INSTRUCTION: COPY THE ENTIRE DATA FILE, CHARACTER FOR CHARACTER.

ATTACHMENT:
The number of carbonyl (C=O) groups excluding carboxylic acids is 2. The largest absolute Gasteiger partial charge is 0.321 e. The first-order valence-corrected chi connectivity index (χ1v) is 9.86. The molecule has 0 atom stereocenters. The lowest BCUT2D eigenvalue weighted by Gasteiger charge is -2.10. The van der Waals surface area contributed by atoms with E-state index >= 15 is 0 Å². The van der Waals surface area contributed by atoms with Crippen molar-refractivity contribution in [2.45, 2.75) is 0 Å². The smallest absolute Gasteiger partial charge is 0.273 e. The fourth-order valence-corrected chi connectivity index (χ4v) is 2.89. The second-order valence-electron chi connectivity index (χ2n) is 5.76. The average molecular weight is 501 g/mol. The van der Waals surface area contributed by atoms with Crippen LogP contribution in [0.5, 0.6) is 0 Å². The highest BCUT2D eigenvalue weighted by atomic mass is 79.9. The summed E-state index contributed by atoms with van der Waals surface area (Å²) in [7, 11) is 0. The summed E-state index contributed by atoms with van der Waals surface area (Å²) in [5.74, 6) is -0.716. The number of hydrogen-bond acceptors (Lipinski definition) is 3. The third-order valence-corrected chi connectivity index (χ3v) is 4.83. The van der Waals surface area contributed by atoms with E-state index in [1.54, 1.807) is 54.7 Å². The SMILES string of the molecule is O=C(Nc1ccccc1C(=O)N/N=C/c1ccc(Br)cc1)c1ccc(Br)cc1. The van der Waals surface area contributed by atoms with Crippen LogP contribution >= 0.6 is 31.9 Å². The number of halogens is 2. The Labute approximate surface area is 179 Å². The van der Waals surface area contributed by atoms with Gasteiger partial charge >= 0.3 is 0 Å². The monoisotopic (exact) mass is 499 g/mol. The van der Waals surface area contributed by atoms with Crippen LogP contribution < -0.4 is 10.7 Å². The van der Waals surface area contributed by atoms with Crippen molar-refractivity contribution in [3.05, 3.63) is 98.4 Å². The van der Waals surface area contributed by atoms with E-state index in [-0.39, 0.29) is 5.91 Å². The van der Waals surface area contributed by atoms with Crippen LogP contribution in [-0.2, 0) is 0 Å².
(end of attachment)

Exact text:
The number of carbonyl (C=O) groups excluding carboxylic acids is 2. The largest absolute Gasteiger partial charge is 0.321 e. The first-order valence-corrected chi connectivity index (χ1v) is 9.86. The molecule has 0 atom stereocenters. The lowest BCUT2D eigenvalue weighted by Gasteiger charge is -2.10. The van der Waals surface area contributed by atoms with E-state index >= 15 is 0 Å². The van der Waals surface area contributed by atoms with Crippen molar-refractivity contribution in [2.45, 2.75) is 0 Å². The smallest absolute Gasteiger partial charge is 0.273 e. The fourth-order valence-corrected chi connectivity index (χ4v) is 2.89. The second-order valence-electron chi connectivity index (χ2n) is 5.76. The average molecular weight is 501 g/mol. The van der Waals surface area contributed by atoms with Crippen LogP contribution in [0.5, 0.6) is 0 Å². The highest BCUT2D eigenvalue weighted by atomic mass is 79.9. The summed E-state index contributed by atoms with van der Waals surface area (Å²) in [7, 11) is 0. The summed E-state index contributed by atoms with van der Waals surface area (Å²) in [5.74, 6) is -0.716. The number of hydrogen-bond acceptors (Lipinski definition) is 3. The third-order valence-corrected chi connectivity index (χ3v) is 4.83. The van der Waals surface area contributed by atoms with E-state index in [1.54, 1.807) is 54.7 Å². The SMILES string of the molecule is O=C(Nc1ccccc1C(=O)N/N=C/c1ccc(Br)cc1)c1ccc(Br)cc1. The van der Waals surface area contributed by atoms with Crippen LogP contribution >= 0.6 is 31.9 Å². The number of halogens is 2. The Labute approximate surface area is 179 Å². The van der Waals surface area contributed by atoms with Gasteiger partial charge >= 0.3 is 0 Å². The monoisotopic (exact) mass is 499 g/mol. The van der Waals surface area contributed by atoms with Crippen LogP contribution < -0.4 is 10.7 Å². The van der Waals surface area contributed by atoms with Crippen molar-refractivity contribution in [3.05, 3.63) is 98.4 Å². The van der Waals surface area contributed by atoms with E-state index in [-0.39, 0.29) is 5.91 Å². The van der Waals surface area contributed by atoms with Crippen LogP contribution in [-0.2, 0) is 0 Å².